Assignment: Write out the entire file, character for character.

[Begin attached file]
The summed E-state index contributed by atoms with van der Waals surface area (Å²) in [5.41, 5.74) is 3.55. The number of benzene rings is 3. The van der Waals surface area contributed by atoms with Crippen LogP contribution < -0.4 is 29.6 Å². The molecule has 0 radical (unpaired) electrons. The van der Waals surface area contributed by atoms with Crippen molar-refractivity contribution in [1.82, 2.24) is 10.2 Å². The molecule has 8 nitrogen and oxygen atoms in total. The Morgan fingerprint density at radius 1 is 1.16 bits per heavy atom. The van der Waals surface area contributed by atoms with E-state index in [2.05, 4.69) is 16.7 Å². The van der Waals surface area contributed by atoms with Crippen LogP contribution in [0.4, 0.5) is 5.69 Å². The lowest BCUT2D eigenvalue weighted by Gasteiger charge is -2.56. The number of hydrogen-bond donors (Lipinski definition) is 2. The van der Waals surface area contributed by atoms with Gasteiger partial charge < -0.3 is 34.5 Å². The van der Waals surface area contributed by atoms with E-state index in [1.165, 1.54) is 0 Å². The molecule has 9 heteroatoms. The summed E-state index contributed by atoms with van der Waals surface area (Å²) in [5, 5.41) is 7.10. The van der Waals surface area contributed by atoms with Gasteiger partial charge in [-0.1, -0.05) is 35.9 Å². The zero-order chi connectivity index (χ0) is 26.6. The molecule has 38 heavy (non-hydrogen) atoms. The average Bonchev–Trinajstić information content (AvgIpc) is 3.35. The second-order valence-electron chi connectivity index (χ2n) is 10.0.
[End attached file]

The summed E-state index contributed by atoms with van der Waals surface area (Å²) in [5.41, 5.74) is 3.55. The number of benzene rings is 3. The van der Waals surface area contributed by atoms with Crippen LogP contribution < -0.4 is 29.6 Å². The molecule has 0 radical (unpaired) electrons. The van der Waals surface area contributed by atoms with Crippen molar-refractivity contribution in [1.82, 2.24) is 10.2 Å². The molecule has 8 nitrogen and oxygen atoms in total. The Morgan fingerprint density at radius 1 is 1.16 bits per heavy atom. The van der Waals surface area contributed by atoms with E-state index in [2.05, 4.69) is 16.7 Å². The van der Waals surface area contributed by atoms with Crippen LogP contribution in [0.4, 0.5) is 5.69 Å². The lowest BCUT2D eigenvalue weighted by Gasteiger charge is -2.56. The number of hydrogen-bond donors (Lipinski definition) is 2. The van der Waals surface area contributed by atoms with Gasteiger partial charge < -0.3 is 34.5 Å². The van der Waals surface area contributed by atoms with E-state index in [1.165, 1.54) is 0 Å². The molecule has 9 heteroatoms. The summed E-state index contributed by atoms with van der Waals surface area (Å²) in [5, 5.41) is 7.10. The van der Waals surface area contributed by atoms with Gasteiger partial charge in [-0.1, -0.05) is 35.9 Å². The zero-order chi connectivity index (χ0) is 26.6. The molecule has 38 heavy (non-hydrogen) atoms. The average Bonchev–Trinajstić information content (AvgIpc) is 3.35. The second-order valence-electron chi connectivity index (χ2n) is 10.0.